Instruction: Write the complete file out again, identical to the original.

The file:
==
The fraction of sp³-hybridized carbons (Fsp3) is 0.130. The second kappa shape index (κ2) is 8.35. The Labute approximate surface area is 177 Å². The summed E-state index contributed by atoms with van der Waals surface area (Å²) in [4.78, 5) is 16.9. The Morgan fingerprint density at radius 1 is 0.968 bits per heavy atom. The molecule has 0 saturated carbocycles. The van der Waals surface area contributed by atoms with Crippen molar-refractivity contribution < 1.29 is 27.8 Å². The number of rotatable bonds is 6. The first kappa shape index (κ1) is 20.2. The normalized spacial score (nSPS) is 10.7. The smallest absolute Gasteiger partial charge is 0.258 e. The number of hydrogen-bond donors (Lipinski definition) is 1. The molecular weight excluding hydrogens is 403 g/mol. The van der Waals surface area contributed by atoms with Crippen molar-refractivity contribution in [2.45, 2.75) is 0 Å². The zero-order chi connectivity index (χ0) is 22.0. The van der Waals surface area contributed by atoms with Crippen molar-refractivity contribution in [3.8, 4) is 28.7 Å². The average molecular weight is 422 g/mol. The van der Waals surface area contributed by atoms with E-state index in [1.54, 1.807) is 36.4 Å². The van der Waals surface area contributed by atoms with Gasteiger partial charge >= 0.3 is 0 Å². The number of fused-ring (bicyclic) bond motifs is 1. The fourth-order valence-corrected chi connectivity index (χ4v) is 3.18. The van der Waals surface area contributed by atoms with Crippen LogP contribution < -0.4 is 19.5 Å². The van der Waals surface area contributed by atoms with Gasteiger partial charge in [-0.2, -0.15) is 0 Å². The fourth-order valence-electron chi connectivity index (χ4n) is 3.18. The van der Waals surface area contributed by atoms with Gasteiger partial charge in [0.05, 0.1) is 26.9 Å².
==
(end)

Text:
The fraction of sp³-hybridized carbons (Fsp3) is 0.130. The second kappa shape index (κ2) is 8.35. The Labute approximate surface area is 177 Å². The summed E-state index contributed by atoms with van der Waals surface area (Å²) in [4.78, 5) is 16.9. The Morgan fingerprint density at radius 1 is 0.968 bits per heavy atom. The molecule has 0 saturated carbocycles. The van der Waals surface area contributed by atoms with Crippen molar-refractivity contribution < 1.29 is 27.8 Å². The number of rotatable bonds is 6. The first kappa shape index (κ1) is 20.2. The normalized spacial score (nSPS) is 10.7. The smallest absolute Gasteiger partial charge is 0.258 e. The number of hydrogen-bond donors (Lipinski definition) is 1. The molecular weight excluding hydrogens is 403 g/mol. The van der Waals surface area contributed by atoms with Crippen molar-refractivity contribution in [2.45, 2.75) is 0 Å². The zero-order chi connectivity index (χ0) is 22.0. The van der Waals surface area contributed by atoms with Crippen molar-refractivity contribution in [3.8, 4) is 28.7 Å². The average molecular weight is 422 g/mol. The van der Waals surface area contributed by atoms with E-state index in [1.54, 1.807) is 36.4 Å². The van der Waals surface area contributed by atoms with Gasteiger partial charge >= 0.3 is 0 Å². The number of fused-ring (bicyclic) bond motifs is 1. The fourth-order valence-corrected chi connectivity index (χ4v) is 3.18. The van der Waals surface area contributed by atoms with Crippen LogP contribution < -0.4 is 19.5 Å². The van der Waals surface area contributed by atoms with Gasteiger partial charge in [-0.2, -0.15) is 0 Å². The fourth-order valence-electron chi connectivity index (χ4n) is 3.18. The van der Waals surface area contributed by atoms with Gasteiger partial charge in [0.05, 0.1) is 26.9 Å².